AIBU about Coronavirus and my colleague?

(140 Posts)
Honsandrebels Sun 26-Jan-20 22:16:41

A colleague is due back in the office today from 10 days in Beijing. AIBU to be nervous that they may be infected with Coronavirus? My DD almost died from pneumonia as a baby and has damage to one lung, so am terrified about her contracting something like this. I think I am being U as realistically she could come into contact with it anywhere. But this is a person I know who has been in China the whole length of the outbreak. Ideally I would want to work from home until the colleague is 14 days clear, to protect my DD. Even writing this I am pretty sure I am being U. But opinions appreciated.

OP’s posts: |
FlashesOfRage Sun 26-Jan-20 22:24:21

I think you are not being unreasonable on the basis that you have a child that you know would be extra vulnerable to this infection. 💐

Freddiefox Sun 26-Jan-20 22:36:52

It’s pointless you working from home though if she has it she’s passed it on, be better for her to work from home for 14days

CherryPlum Sun 26-Jan-20 22:38:59

YANBU at all, I wouldn't like that, even without a vulnerable lung it would have me concerned.

Mirandaqueenbee Sun 26-Jan-20 22:44:56

Think colleague needs to stay off for 2 weeks I would be concerned aswell

Honsandrebels Sun 26-Jan-20 23:08:44

Thanks all, was expecting to be told AIBU. Yes ideally colleague would stay home, we have 3 preg women and a father of a newborn on the team also. Unfortunately colleague is v stubborn and hard to deal with and will react very aggressively to such a suggestion. Management are soft. I might talk to the union about safe workplace requirements.

OP’s posts: |
NotTerfNorCis Sun 26-Jan-20 23:13:39

I think in your case you aren't being unreasonable. Of course you're going to worry about any possible health threat to your child.


Honsandrebels Sun 26-Jan-20 23:17:44

Thanks @Notterf, I do wonder though as I take extra handwashing etc precautions over the winter flu season which she is equally at risk from, but don’t spend the whole season stressing that workmates might be incubating flu or isolating dad at home. So I wonder if this is really any different. It feels different but that could be emotional rather than logical iyswim.

OP’s posts: |
Honsandrebels Sun 26-Jan-20 23:18:33

Dd not dad!

OP’s posts: |
Pieceofpurplesky Sun 26-Jan-20 23:20:31

I would speak to the others - the pregnant mums and the new dad. Then together speak to HR/Union. The reality of your colleague having it is small BUT any risk is a risk.

LonelyGir1 Sun 26-Jan-20 23:33:17

until there is guidance from the Government about quarantines, I don't think there's anything HR or a Union can do.

RoseAndRose Sun 26-Jan-20 23:33:47

I think the chances of persuading your Occupational Health team to quarantine someone when there is no national policy of isolation for returning travellers is low.

And of course, who else might you meet who has returned from China when you are out and about? Or their immediate household contacts?

If you really are worried, then it does make sense to put yourself into isolation, because that is the only way you know you are not coming into contact with the infection. At least these days, with online deliveries, it's reasonably possible to do so effectively.

Do remember btw, that there were (as of 48 hours ago) 68 cases in the whole of Beijing - a city of over 21 million inhabitants.

Honsandrebels Sun 26-Jan-20 23:37:15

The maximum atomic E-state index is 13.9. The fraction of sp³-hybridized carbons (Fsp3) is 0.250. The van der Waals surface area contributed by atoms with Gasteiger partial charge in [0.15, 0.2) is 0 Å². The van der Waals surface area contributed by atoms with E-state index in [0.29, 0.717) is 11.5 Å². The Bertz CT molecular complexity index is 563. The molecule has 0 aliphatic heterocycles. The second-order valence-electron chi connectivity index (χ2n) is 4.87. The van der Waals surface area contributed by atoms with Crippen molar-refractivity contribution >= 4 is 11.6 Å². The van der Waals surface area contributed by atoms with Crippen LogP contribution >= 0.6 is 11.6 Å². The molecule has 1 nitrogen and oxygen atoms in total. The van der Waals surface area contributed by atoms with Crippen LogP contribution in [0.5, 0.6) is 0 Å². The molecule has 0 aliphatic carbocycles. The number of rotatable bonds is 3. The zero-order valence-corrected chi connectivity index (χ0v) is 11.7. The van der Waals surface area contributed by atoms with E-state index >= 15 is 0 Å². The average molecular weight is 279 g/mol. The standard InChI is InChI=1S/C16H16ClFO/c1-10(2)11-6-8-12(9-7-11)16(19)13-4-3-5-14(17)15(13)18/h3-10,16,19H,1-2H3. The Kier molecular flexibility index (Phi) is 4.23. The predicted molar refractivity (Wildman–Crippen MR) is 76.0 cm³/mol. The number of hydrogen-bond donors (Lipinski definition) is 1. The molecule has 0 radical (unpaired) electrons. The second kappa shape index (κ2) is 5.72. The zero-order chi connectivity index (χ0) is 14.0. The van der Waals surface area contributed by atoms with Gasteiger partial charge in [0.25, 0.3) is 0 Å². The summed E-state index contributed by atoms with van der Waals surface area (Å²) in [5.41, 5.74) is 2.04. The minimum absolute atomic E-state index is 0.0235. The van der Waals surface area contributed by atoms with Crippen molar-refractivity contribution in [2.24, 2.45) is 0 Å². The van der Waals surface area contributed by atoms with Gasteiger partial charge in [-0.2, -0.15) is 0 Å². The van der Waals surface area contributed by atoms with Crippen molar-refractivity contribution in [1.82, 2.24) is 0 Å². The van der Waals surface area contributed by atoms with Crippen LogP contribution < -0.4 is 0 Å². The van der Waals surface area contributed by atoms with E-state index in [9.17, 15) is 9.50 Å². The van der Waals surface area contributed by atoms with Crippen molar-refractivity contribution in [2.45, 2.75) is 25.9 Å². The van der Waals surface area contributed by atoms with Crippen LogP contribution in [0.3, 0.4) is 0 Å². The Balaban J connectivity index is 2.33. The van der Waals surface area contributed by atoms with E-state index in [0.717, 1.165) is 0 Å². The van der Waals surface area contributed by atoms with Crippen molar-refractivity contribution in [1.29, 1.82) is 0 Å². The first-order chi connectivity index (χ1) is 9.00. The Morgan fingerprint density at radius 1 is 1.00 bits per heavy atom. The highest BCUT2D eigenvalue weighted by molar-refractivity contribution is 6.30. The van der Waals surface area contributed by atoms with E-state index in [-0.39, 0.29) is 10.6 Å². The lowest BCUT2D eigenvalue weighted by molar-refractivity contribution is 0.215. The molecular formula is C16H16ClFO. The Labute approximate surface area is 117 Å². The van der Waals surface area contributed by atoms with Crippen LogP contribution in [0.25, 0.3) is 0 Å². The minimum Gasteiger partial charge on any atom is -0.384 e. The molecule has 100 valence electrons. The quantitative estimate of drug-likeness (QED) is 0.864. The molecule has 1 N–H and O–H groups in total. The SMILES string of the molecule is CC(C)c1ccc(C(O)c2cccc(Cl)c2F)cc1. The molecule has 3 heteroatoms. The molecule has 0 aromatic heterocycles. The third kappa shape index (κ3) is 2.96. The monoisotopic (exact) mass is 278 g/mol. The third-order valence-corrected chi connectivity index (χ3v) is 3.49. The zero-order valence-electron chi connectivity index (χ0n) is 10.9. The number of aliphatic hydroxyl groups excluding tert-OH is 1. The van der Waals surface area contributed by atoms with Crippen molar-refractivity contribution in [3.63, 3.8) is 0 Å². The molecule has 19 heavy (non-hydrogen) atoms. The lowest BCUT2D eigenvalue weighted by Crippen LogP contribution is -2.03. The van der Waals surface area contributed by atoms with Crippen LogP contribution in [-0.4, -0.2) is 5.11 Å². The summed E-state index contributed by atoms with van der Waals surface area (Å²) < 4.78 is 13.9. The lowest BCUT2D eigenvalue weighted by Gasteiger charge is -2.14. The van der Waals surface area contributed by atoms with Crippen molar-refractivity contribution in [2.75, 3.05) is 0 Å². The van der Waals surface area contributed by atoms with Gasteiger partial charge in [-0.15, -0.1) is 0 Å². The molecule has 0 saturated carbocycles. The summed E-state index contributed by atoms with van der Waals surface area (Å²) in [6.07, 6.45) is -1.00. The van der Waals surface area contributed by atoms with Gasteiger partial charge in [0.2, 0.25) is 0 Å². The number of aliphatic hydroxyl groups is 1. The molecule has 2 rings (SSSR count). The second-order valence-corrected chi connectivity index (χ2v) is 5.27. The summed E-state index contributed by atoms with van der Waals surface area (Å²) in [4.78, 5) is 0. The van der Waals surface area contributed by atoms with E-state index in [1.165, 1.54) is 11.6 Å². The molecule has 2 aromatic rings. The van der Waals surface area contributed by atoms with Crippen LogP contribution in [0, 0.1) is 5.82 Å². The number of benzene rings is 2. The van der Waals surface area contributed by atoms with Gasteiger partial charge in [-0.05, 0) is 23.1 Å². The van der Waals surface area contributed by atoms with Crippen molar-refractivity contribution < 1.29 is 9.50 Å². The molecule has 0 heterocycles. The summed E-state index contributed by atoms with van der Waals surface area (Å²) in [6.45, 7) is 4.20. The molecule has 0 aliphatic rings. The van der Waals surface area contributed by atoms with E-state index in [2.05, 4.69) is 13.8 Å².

Thanks @RoseandRose - yes the above points you make are why I think my concerns are based on emotions rather than logic!

OP’s posts: |
Littlemeadow123 Sun 26-Jan-20 23:51:16

I'd mention it to HR/union and see if you can get the pregnant women/new dad onboard. If she starts feeling ill, she NEEDS to get tested and remain housebound until the results are back.

HuggedTrees Sun 26-Jan-20 23:55:00

I’d absolutely want HR to keep them at home on full pay until they were 14 days clear.

MarchBorn Mon 27-Jan-20 00:01:09

Do people think that anyone who has been in China within the last two weeks should be quarantined essentially? What about universities and companies where people travel frequently on business?

OP I can understand your concerns, I think there needs to be a universal approach to this though because you have to assume everyone is vulnerable (some more than others of course).

Awkward1 Mon 27-Jan-20 00:12:20

During SARs outbreak my company asked colleage returning from China to not come in.
(Colleague did then travel around UK -eye roll).

littlejalapeno Mon 27-Jan-20 00:32:26

Even in Wuhan, a city of 11 million, there are only 2000 ish confirmed cases. Statistically it doesn’t look like we have much to worry about, especially with a cold snap on the way to deter the virus spreading. I completely understand the worry and would feel the same way in your situation.

BlackeyedSusan Mon 27-Jan-20 00:43:19

The virus is infectious before symptoms so staying home unless ill is not very effective. You are probably more infectious when ill.

Whichoneofyoudidthat Mon 27-Jan-20 00:56:19

Wuhan is a long way from Beijing. There have been just a handful of cases in Beijing and over 20M people live there. Yabu

CobbleDePook Mon 27-Jan-20 00:58:08

What? Are we quarantining all people coming from China now?

Whichoneofyoudidthat Mon 27-Jan-20 01:12:16

Some boarding schools are @cobbledepook. Students who have spent time in China/HK who are heading back after Christmas break have been asked to stay home for 2 weeks.

StudentMummy19 Mon 27-Jan-20 01:19:08

I wouldn't be going into work if one of my colleagues could be incubating the Coronavirus.

StudentMummy19 Mon 27-Jan-20 01:20:45

It's spread to the US so there is every chance it could come to the UK.

CobbleDePook Mon 27-Jan-20 01:23:05

But isn't boarding school the UK home of international students, @Whichoneofyoudidthat ? Where would they stay?

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